Salmon cuts on the way
Lansing — An inter-agency Lake Michigan salmon management group is proposing a 60-percent lake wide chinook stocking reduction for 2017 amid the continued decline of both salmon and alewives.
The group, comprised of tribal and government fisheries managers from several states, tracks predator and prey fish populations and follows a set of previously agreed-upon actions based on the ratio of chinook to alewives in the lake.
Lake managers agreed to cut stocking if that ratio reaches .10 – or when biomass of chinook exceed 10 percent of alewife biomass – the threshold at which Lake Huron’s alewife and salmon populations crashed in 2003.
The group cut Lake Michigan chinook stocking in 2013, the same year a hot summer reduced natural reproduction, and the ratio decreased to .08 in 2014, based on the data analyzed last year. The ratio for 2015 came in at .108, and researchers believe the increase is tied to alewives populations decreasing at a faster rate than salmon, DNR fisheries biologist Randy Claramunt told Michigan Outdoor News.
“Salmon biomass and abundance has been decreasing dramatically … especially the last three years,” he said, adding that researchers believe a shift in prey fish populations is behind the trend.
A comprehensive computer model incorporating most of Lake Michigan’s prey and predator species used by researchers this year shows the dynamic is impacting some species more than others, Claramunt said.
“Basically what we were trying to figure out is why was alewife biomass going down when chinook salmon biomass is going down,” he said. Results showed round gobies are taking over as the primary prey fish species, and chinook and steelhead are reluctant to eat them.
“Lake trout eat a lot of them, followed by brown trout and coho, but chinook and steelhead are more geared toward pelagic prey,” Claramunt said. “We saw a decrease in steelhead growth, condition and abundance as well, but not as dramatic as chinook.”
DNR Lake Michigan basin manager Jay Wesley said citizen advisory committees for lakes Huron and Michigan convened in Clare in late June to discuss the stocking reduction proposal, which would cut chinook plants from about 1.8 million lake wide to roughly 690,000.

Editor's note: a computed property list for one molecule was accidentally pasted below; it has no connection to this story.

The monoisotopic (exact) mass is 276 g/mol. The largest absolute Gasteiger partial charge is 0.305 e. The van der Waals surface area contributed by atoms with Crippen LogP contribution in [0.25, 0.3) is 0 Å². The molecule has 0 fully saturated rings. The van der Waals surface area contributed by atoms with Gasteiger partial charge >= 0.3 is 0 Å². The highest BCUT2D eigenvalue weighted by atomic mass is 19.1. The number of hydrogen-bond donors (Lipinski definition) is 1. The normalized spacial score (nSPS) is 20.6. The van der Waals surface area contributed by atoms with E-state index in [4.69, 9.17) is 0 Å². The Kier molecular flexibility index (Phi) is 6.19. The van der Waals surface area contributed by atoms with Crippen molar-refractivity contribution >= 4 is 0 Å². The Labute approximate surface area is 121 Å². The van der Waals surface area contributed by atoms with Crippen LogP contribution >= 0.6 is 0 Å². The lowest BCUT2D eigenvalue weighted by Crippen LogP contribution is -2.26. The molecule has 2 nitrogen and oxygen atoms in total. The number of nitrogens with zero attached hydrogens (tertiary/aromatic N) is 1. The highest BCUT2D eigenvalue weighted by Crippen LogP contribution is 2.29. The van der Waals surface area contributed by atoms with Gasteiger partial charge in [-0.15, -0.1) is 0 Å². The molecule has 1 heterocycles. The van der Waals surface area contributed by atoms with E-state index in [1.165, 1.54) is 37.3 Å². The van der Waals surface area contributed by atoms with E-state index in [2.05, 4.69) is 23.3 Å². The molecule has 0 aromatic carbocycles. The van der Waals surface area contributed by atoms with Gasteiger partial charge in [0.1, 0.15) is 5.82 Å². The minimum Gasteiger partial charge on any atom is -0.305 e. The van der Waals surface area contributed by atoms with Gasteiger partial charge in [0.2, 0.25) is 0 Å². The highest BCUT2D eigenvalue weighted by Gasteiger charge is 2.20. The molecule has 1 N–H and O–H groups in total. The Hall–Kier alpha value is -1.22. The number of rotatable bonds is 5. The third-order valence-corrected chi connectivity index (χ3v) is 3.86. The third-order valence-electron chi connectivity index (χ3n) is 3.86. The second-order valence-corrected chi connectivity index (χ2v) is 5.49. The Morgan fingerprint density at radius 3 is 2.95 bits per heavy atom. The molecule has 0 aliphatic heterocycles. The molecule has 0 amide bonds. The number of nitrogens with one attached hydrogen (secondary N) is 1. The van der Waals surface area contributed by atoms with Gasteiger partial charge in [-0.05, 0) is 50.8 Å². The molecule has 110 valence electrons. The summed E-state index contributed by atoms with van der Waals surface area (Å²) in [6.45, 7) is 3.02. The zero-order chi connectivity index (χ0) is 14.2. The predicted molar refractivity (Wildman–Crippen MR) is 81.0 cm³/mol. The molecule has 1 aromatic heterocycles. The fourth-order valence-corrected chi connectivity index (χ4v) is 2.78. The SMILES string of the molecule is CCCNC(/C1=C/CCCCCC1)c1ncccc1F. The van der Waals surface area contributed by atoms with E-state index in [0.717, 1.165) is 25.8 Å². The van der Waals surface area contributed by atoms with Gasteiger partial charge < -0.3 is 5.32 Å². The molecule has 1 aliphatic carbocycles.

Before the 2013 cut, lake managers stocked about 3.3 million chinook annually, he said.
The estimated biomass of chinook decreased from about 14 million kilograms in 2013 to about 4 million kilograms last year. Alewife biomass plummeted from 149 kilotons in 2013 to 36 kilotons last year, Wesley said.
“We learned a lot from the Lake Huron experience and we’re trying to make changes quickly so we don’t have a loss of our pelagic prey,” he said.
Anglers, meanwhile, have mixed emotions about the latest proposal, said Denny Grinold, government affairs manager for the Michigan Charter Boat Association and chairman of the Lake Michigan Citizens Advisory Committee.
“When you talk about eliminating plants, some view it as apocalyptic,” he said. “The message this may send is worse than the deed itself.”
Grinold said charter boat operators are particularly concerned with how the cuts could impact their businesses. Grinold said he believes most Lake Michigan anglers understand the need behind the cut – to balance predator and prey fish populations – but not everybody believes it’s necessary.
“In reality, the status quo might not be the answer and if we crash the chinook fishery entirely, that’s not acceptable either,” he said, adding that anglers will be able to voice their thoughts concerns about in the coming weeks and months as they learn more about the proposal and reasoning behind it.
“If you follow the science behind it, it says the things we should do, but when emotions are involved … it’s not going to be easy for some people to accept,” he said.
Wesley said the DNR plans to host public meetings about the proposal in July and August, but “we don’t have to make a decision until around September,” before biologists collect eggs for rearing.